LEMONT, Ill. (WLS) -- Carol Koch sees an opportunity to make something beautiful out of old dishes many people would readily throw away.
These are her Forever Flowers, recycled plates piled together to create vibrant outdoor decorations.
At first these crafts were Koch's hobby. But in February, that changed.
"They said we saw things that we don't like, we took some biopsies," recalls Koch.
Two days later doctors diagnosed Koch with appendix cancer. They told her she had developed the disease two years earlier, but only discovered it because she finally felt ill.
"We get normal CT scans or MRIs or any kinds of tests and we're not able to see this," explains Dr. Kiran Turaga, who treats Koch at the University of Chicago.
The surgeon says appendix cancer is rare, with fewer than 2,000 new diagnoses in the U.S. each year.
"We haven't run into one person who when I told them I had appendix cancer that they had heard of it before," said Koch.
Turaga says the disease is hard to detect.
"This is like specs of dust on the paint on the walls," he explained, adding that the cancer "has the propensity to burst out of the appendix."
By the time Koch's doctors diagnosed her, the cancer had spread throughout her abdomen.
"My chances aren't as great as I would've hoped they would've been," Koch bluntly shares.
After the diagnosis, she "went home and had a good cry."
Then she made an unimaginable phone call to her three children.
"It totally came out of left field," said one of her daughters, April Schlau.
But the Koch family quickly wiped away their tears.
"We got busy doing research," said Koch.
While looking for answers, Carol Koch returned to what made her smile: these shining Forever Flowers, twinkling in the sun.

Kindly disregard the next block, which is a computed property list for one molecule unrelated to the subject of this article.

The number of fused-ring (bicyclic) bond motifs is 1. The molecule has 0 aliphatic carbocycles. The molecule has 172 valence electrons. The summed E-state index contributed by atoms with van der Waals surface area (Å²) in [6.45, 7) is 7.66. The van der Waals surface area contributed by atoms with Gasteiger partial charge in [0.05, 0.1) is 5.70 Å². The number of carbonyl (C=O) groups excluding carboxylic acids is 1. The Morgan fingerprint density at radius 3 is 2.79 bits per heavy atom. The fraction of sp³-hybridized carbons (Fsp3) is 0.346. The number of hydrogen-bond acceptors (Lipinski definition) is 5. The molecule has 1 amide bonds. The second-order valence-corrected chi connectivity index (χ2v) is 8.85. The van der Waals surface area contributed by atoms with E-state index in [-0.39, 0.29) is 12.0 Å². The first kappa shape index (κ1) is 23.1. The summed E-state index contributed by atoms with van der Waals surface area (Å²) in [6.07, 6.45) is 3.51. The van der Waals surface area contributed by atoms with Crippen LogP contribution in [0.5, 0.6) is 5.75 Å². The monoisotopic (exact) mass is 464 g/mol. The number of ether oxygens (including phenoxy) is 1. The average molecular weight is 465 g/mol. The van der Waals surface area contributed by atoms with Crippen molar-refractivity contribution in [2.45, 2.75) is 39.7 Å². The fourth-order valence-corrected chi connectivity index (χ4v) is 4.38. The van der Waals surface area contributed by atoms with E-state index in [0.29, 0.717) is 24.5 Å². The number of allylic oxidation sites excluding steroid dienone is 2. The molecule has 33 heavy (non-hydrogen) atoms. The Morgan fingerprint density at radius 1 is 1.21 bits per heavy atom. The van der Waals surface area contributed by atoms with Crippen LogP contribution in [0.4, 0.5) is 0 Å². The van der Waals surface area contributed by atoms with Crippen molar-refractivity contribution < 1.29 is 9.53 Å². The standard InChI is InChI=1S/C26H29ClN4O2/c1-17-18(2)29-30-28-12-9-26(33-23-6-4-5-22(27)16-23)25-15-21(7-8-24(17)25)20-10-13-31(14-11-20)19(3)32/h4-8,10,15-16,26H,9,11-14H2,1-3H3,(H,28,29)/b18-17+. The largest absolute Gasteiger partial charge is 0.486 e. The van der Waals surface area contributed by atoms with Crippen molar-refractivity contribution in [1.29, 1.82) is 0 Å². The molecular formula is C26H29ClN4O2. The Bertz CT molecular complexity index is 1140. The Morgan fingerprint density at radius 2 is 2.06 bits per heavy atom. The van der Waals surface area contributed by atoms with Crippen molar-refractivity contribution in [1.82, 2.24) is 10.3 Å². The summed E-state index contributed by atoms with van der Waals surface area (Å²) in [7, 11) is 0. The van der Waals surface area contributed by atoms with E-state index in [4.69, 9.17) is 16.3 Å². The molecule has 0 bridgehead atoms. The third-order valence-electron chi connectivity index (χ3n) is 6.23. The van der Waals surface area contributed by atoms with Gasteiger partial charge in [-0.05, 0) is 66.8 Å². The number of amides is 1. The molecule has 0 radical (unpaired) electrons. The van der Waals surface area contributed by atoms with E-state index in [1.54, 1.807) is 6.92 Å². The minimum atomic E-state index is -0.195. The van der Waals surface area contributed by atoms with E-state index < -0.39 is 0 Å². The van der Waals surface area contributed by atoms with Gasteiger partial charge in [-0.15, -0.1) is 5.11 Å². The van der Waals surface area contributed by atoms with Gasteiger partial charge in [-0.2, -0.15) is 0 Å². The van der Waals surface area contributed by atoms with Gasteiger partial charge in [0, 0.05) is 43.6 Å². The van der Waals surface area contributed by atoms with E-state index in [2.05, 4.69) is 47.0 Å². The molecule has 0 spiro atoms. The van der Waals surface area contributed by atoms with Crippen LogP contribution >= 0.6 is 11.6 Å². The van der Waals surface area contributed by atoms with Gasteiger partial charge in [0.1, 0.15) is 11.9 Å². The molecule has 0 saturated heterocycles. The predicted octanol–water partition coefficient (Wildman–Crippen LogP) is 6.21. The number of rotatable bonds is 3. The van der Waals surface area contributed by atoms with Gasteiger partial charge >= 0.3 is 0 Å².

Her husband Robert knew the craft project would take her mind off of the vicious disease.
"I found her out here sitting in the garage sometimes just putting them together," he recalled.
But the flowers have become so much more than a distraction.
"Mom would say 'we have all these, I don't think I can sell them,' and we're like 'what? Everybody wants them,'" says Schlau with a smile.
So the whole family got involved, churning flowers out by the dozens.
They sell for $35 and you can buy one Saturday from 11 a.m. until 2 p.m. at 1264 Eagle Crest Drive in Lemont.
All proceeds go toward the Appendix Cancer Research Foundation to help find a cure bring awareness to this disease.
"Whether how long I have, if I leave this earth with people knowing a little bit more about appendix cancer, and someone can think about it, then it's a good thing," said Koch.
The project has brought her family closer together.
"We sit and we talk and we laugh," she notes.
They all pick out color schemes and designs--but mom has the final say.
"I'm the CEO on this one," says Koch with a smile.
"A lot of people say 'why me why me,' but she hasn't really said that," said her other daughter, Liz Reinhardt.
The grandmother of seven just keeps smiling instead.
"I'm very blessed because I have a support system that just goes on and on and on," said Koch.
Her calm demeanor and focus is admirable.
"She says you know I spent my life teaching my children how to live, now I gotta teach them how to die," said her husband Robert, his eyes filled with tears.
She fights with grace and perseverance.
To date, the Kochs have raised near $10,000.
Each piece of art is unique, except for one element: the phrase "Forever 2017" etched into the Forever Flowers. It's a small, lasting reminder of Carol Koch, whose legacy cannot be measured.
Lemont woman fights rare cancer with beautiful artwork
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